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  • To Think Like God: Pythagoras and Parmenides: The Origins of Philosophy
  • Scott Austin
Arnold Hermann . To Think Like God: Pythagoras and Parmenides: The Origins of Philosophy. Las Vegas: Parmenides Publishing, 2004. Pp. xxx + 374. Cloth, $32.00.

Mr. Arnold Hermann could presumably have used his connection with Parmenides Press to publish anything he wanted. Instead, he has put out a sober, bibliographically well aware, thesis about the origin, nature, and motivations of Parmenides' thought, one evolved in dialogue with scholars such as Cordero, McKirahan, and Curd. The resulting monograph, to be the first of three on subjects connected with Parmenides and Plato's Parmenides, is a legitimate contribution to the field, to be taken very seriously as part of any scholarly bibliography. Best of all, in this reviewer's opinion, is the exploration of Parmenides' legal language and metaphors as they might affect the type of abstract object which can count as subject for the esti, the differences between or among routes and rules of inquiry, the necessity for a Doxa-section, the relationships with Xenophanes and Plato. Less successful, I think, is the attempt to put together a coherent picture out of the hazy evidence on Pythagoras and to distinguish levels of probability within that evidence. Nor, in spite of his praise for Mourelatos's book (" . . . truly one of the most indispensable works on the Eleatic," 214), does Hermann seem aware (see 189) that the possibility of a pluralistic Eleatic ontology was also present in that book, before it was followed by Curd's book.

Hermann's thesis is that Parmenidean philosophy was an answer both to Xenophanes' challenge, to his indication of the limits of our human inquiry—our difference from the gods—and the problem of irrationals in Pythagoreanism. By setting out the rational limits which any purely theoretical inquiry must have, Parmenides intended to show that, in pursuing theory, we can, indeed, think like the gods. (Here excellent use is made of work by Mourelatos and Long.) But by distinguishing theoretical inquiry from empirical inquiry, Parmenides showed the limits of Pythagoreanism, which had been unable to make that distinction. (Units are theoretical entities, but points are empirical, so there are in reality no Pythagorean unit-points; rational numbers are theoretical while irrationals are empirical, and so on.) (Here there are affinities with the recent Popper book.) That is, the Doxa-section, according to Hermann, shows tragically that we do not always think like the gods, especially when we think empirically. Our contemporary science is continuing the inquiry that Parmenides began, but the original Parmenidean philosophy was a methodology about how to inquire into abstract objects, not necessarily a metaphysics, a theory about what those abstract objects are. Here Hermann differs from the standard portrait of Parmenides as theorist of an intelligible world; he thinks that it is Plato who is more responsible than Parmenides for theorizing about which objects correspond to the methodology. (Here he follows Mourelatos and Curd in viewing fragment 2 as setting up types of inquiry rather than types of entity.)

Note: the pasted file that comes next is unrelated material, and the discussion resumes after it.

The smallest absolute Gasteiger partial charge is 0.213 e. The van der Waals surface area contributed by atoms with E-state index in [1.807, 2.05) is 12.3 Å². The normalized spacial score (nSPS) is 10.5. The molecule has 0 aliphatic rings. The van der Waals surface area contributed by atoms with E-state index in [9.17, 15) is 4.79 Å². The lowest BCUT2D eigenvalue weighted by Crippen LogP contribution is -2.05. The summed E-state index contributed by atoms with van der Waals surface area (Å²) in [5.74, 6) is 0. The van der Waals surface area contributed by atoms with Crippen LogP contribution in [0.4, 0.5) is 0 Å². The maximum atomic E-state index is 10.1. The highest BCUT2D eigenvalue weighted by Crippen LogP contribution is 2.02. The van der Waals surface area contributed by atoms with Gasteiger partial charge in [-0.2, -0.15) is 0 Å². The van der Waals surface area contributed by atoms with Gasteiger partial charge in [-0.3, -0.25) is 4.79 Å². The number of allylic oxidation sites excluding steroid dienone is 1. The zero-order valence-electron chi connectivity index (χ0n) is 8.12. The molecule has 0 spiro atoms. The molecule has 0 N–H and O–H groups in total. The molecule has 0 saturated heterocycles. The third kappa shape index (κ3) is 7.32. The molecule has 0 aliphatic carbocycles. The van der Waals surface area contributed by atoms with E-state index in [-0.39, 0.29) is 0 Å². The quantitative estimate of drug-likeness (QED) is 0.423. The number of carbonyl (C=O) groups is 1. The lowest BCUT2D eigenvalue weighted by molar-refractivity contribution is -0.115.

One has no quarrel with the claim that Parmenides' originality is at least partly methodological. Yet a methodology whose strictures are this strong was thought, by Plato at least, to require absolute monism; is it an accident that I cannot have a pluralistic ontology without having non-identities between members of pairs of objects, non-identity being an example of saying what is not (fragment 8, lines 36–38)? Does not this particular methodology necessitate a very particular metaphysics? [End Page 481]

And, if we do think like the gods, at least at times, are we not then thinking about what is ultimately real, i.e., about a certain type of object? If rules can be given which secure a kind of thought which is exempt from Xenophanean scepticism, do not these rules determine sorts of entities? And, if Pythagoreanism errs in confusing theoretical with empirical entities, must not we ourselves possess the perspective of a god or goddess in order to avoid the confusion?

These are some of the questions provoked by this fresh book, which, untrammelled by much scholarly narrowness, is yet capable of contributing much to scholarly...


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